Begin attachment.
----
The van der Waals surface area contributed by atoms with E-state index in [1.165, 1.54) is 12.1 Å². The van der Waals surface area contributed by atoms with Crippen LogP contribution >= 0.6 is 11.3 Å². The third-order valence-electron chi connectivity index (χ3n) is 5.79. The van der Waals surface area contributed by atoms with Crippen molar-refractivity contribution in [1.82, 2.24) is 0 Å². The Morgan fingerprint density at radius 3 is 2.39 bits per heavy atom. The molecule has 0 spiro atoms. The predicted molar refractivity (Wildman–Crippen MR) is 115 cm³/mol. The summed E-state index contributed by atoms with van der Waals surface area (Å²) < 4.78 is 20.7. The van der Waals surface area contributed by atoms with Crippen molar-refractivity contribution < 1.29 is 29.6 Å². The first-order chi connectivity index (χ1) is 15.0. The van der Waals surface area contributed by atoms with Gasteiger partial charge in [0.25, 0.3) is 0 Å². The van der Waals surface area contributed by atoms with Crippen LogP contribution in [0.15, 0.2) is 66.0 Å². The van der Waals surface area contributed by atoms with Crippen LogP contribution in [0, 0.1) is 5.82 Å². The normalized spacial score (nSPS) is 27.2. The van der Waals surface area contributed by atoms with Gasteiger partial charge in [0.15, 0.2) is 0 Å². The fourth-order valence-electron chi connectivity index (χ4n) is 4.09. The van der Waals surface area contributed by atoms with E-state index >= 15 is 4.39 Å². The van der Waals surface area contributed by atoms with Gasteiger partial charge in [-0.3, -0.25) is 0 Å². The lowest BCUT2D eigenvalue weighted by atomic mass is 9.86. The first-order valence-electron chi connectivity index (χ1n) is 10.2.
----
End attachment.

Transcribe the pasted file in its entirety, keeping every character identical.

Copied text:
The van der Waals surface area contributed by atoms with E-state index in [1.165, 1.54) is 12.1 Å². The van der Waals surface area contributed by atoms with Crippen LogP contribution >= 0.6 is 11.3 Å². The third-order valence-electron chi connectivity index (χ3n) is 5.79. The van der Waals surface area contributed by atoms with Crippen molar-refractivity contribution in [1.82, 2.24) is 0 Å². The Morgan fingerprint density at radius 3 is 2.39 bits per heavy atom. The molecule has 0 spiro atoms. The predicted molar refractivity (Wildman–Crippen MR) is 115 cm³/mol. The summed E-state index contributed by atoms with van der Waals surface area (Å²) < 4.78 is 20.7. The van der Waals surface area contributed by atoms with Crippen molar-refractivity contribution < 1.29 is 29.6 Å². The first-order chi connectivity index (χ1) is 15.0. The van der Waals surface area contributed by atoms with Gasteiger partial charge in [0.25, 0.3) is 0 Å². The van der Waals surface area contributed by atoms with Crippen LogP contribution in [0.15, 0.2) is 66.0 Å². The van der Waals surface area contributed by atoms with Crippen LogP contribution in [0, 0.1) is 5.82 Å². The normalized spacial score (nSPS) is 27.2. The van der Waals surface area contributed by atoms with Gasteiger partial charge in [0.15, 0.2) is 0 Å². The fourth-order valence-electron chi connectivity index (χ4n) is 4.09. The van der Waals surface area contributed by atoms with E-state index >= 15 is 4.39 Å². The van der Waals surface area contributed by atoms with Gasteiger partial charge in [-0.3, -0.25) is 0 Å². The lowest BCUT2D eigenvalue weighted by atomic mass is 9.86. The first-order valence-electron chi connectivity index (χ1n) is 10.2.